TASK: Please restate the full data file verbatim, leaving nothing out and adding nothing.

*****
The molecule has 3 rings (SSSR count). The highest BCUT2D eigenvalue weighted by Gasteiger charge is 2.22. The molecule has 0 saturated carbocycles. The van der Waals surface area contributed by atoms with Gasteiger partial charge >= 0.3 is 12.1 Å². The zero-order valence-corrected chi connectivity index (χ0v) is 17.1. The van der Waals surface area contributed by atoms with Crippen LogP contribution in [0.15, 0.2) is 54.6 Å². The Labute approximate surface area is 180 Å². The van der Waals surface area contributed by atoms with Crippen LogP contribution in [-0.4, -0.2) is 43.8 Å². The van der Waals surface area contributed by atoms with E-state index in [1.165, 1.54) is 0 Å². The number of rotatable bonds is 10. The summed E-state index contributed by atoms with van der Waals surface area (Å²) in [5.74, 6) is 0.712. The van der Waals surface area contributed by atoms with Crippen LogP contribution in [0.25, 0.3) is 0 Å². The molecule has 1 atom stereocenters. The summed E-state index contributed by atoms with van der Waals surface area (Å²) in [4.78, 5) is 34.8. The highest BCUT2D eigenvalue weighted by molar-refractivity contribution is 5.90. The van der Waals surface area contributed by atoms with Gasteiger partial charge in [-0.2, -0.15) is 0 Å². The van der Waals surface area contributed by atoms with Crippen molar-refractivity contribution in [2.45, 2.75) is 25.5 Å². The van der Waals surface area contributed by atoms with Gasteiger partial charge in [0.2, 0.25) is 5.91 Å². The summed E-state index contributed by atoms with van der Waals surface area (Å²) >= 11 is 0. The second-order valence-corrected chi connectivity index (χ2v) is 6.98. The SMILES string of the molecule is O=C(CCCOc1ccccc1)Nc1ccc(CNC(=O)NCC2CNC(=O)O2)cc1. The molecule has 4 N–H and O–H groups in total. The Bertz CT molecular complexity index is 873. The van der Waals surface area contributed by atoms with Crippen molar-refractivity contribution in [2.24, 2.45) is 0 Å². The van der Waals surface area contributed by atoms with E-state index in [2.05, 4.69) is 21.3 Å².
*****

The molecule has 3 rings (SSSR count). The highest BCUT2D eigenvalue weighted by Gasteiger charge is 2.22. The molecule has 0 saturated carbocycles. The van der Waals surface area contributed by atoms with Gasteiger partial charge >= 0.3 is 12.1 Å². The zero-order valence-corrected chi connectivity index (χ0v) is 17.1. The van der Waals surface area contributed by atoms with Crippen LogP contribution in [0.15, 0.2) is 54.6 Å². The Labute approximate surface area is 180 Å². The van der Waals surface area contributed by atoms with Crippen LogP contribution in [-0.4, -0.2) is 43.8 Å². The van der Waals surface area contributed by atoms with E-state index in [1.165, 1.54) is 0 Å². The number of rotatable bonds is 10. The summed E-state index contributed by atoms with van der Waals surface area (Å²) in [5.74, 6) is 0.712. The van der Waals surface area contributed by atoms with Crippen LogP contribution in [0.25, 0.3) is 0 Å². The molecule has 1 atom stereocenters. The summed E-state index contributed by atoms with van der Waals surface area (Å²) in [4.78, 5) is 34.8. The highest BCUT2D eigenvalue weighted by molar-refractivity contribution is 5.90. The van der Waals surface area contributed by atoms with Gasteiger partial charge in [-0.2, -0.15) is 0 Å². The van der Waals surface area contributed by atoms with Crippen molar-refractivity contribution in [2.45, 2.75) is 25.5 Å². The van der Waals surface area contributed by atoms with Gasteiger partial charge in [0.2, 0.25) is 5.91 Å². The summed E-state index contributed by atoms with van der Waals surface area (Å²) >= 11 is 0. The second-order valence-corrected chi connectivity index (χ2v) is 6.98. The SMILES string of the molecule is O=C(CCCOc1ccccc1)Nc1ccc(CNC(=O)NCC2CNC(=O)O2)cc1. The molecule has 4 N–H and O–H groups in total. The Bertz CT molecular complexity index is 873. The van der Waals surface area contributed by atoms with Crippen molar-refractivity contribution in [2.24, 2.45) is 0 Å². The van der Waals surface area contributed by atoms with E-state index in [2.05, 4.69) is 21.3 Å².